# Difference between revisions of "DsDNA persistence length"

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− | The exponential fit shows, in this particular example, a persistence length of 124.8 base pairs. | + | The exponential fit shows, in this particular example, a persistence length of 124.8 base pairs. |

## Revision as of 09:35, 18 May 2012

## Persistence length of a double-stranded DNA

The example shows how to calculate a persistence length of a double stranded DNA molecule. dsDNA persistence length. The persistence length in this example is calculated using the following formula (see [1] for details):

In the ` EXAMPLES/PERSISTENCE_LENGTH` directory, you will find a setup for calculating the persistence length of a 202 base pairs long dsDNA.
Note that for calculating a persistence length of a dsDNA, one needs a large number of decorrelated states. To obtain the states (which will be saved into a trajectory file), run the simulation program using the prepared input_persistence file:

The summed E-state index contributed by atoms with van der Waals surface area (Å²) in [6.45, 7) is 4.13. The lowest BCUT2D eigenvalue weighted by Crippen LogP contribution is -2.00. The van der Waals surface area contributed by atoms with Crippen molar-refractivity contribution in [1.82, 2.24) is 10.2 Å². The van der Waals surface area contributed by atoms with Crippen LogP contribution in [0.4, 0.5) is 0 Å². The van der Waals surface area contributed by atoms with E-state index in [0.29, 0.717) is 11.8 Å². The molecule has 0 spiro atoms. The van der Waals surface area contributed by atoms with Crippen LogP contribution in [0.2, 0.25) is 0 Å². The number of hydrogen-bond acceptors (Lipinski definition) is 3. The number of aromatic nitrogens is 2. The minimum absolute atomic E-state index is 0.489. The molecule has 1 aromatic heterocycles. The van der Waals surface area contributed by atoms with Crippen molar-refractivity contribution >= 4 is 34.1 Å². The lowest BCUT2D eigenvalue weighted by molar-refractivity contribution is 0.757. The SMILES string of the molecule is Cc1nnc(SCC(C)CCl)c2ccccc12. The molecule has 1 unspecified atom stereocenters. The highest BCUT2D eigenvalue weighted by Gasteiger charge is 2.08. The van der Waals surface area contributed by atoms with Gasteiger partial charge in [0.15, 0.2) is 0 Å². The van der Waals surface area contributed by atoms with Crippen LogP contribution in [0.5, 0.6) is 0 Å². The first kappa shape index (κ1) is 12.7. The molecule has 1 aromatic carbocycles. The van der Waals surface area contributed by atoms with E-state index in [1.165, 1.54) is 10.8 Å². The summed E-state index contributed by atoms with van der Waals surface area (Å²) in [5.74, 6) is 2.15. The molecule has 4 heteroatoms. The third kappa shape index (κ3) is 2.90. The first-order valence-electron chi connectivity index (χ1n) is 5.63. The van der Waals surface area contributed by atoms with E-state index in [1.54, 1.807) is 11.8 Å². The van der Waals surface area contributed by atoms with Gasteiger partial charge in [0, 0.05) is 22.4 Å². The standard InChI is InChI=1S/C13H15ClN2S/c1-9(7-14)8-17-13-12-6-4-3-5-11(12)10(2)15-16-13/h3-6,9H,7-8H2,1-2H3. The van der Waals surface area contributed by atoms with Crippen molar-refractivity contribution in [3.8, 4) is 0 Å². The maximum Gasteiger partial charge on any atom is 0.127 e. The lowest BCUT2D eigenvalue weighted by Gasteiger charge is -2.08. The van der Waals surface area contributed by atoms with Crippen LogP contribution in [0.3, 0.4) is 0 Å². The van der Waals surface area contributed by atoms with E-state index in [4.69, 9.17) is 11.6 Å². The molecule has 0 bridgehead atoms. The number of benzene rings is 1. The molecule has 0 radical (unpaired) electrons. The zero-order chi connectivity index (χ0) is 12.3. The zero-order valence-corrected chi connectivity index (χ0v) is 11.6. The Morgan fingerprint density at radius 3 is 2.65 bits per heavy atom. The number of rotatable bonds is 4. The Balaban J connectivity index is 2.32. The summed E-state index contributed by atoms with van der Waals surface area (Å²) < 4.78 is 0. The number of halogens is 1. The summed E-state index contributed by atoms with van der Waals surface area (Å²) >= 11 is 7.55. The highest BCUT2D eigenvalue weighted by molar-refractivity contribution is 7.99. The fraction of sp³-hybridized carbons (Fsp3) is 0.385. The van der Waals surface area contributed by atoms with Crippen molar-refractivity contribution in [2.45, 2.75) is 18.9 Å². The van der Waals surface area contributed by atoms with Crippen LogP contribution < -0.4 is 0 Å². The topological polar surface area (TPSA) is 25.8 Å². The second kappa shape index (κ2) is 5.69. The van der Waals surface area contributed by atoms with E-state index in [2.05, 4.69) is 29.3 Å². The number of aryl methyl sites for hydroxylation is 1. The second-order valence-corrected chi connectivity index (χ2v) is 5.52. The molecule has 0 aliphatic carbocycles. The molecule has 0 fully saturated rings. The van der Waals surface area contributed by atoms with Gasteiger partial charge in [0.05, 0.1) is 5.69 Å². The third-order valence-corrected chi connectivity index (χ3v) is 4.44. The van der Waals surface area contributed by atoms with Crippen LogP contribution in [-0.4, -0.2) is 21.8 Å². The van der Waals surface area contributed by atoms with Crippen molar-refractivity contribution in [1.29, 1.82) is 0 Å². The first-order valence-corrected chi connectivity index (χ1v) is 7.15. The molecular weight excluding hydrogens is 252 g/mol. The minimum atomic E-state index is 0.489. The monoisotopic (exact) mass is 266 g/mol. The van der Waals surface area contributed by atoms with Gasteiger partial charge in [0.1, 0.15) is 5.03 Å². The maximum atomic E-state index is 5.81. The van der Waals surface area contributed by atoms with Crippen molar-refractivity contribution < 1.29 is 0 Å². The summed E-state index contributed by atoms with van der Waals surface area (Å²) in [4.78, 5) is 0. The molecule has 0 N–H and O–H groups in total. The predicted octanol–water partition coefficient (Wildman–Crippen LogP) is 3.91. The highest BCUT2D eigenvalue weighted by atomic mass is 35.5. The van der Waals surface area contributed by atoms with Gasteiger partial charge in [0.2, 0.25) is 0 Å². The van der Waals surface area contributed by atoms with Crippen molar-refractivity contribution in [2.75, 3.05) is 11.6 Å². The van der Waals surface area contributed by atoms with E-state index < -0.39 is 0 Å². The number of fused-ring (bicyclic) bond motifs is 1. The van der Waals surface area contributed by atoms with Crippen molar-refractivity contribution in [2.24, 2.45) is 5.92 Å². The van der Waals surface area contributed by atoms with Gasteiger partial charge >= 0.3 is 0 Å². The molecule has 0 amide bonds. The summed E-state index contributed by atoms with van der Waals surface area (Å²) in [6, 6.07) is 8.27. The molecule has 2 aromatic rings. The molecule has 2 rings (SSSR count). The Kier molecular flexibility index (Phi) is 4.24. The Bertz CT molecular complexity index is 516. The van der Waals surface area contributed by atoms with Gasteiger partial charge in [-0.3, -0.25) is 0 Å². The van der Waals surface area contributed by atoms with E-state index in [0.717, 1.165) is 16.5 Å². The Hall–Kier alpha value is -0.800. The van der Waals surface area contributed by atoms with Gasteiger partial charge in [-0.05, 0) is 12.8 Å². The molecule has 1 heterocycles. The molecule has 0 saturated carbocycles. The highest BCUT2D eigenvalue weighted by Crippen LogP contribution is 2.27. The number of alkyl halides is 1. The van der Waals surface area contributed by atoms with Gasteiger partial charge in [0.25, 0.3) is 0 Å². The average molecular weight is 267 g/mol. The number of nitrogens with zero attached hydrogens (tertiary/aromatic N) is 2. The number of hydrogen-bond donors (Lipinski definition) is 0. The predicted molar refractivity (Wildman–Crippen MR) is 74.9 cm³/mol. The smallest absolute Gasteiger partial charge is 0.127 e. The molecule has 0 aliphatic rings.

oxDNA input_persistence

The program will run a molecular dynamics simulation at 23 °C and record the individual configurations. By default, they are saved in the `trajectory.dat` file. To analyze the data, use the python script `dspl.py`:

dspl.py trajectory.dat init.top 10 50

This program will produce a table of correlations between helical vectors, .

The program `dspl.py` requires `base.py` in the UTILS directory to be present and to have UTILS directory set in your PYTHONPATH environment variable. The program calculates the local helical axis vector (n_k) as a unit vector pointing from the midpoint of hydrogen bonding sites of k-th base pair to the midpoint between (k+1)-th base pair.
The init.top file contains topology of the 202 base pairs long strand (included in the ` EXAMPLES/PERSISTENCE_LENGTH`). In the example above, the program starts at the 10-th base pair and calculates correlations of n_10 with n_11, n_12, etc. up to n_60. It then prints out the correlations (one per line). Using an exponential fit to these data, one can find the persistence length, as illustrated in the following picture:

The exponential fit shows, in this particular example, a persistence length of 124.8 base pairs.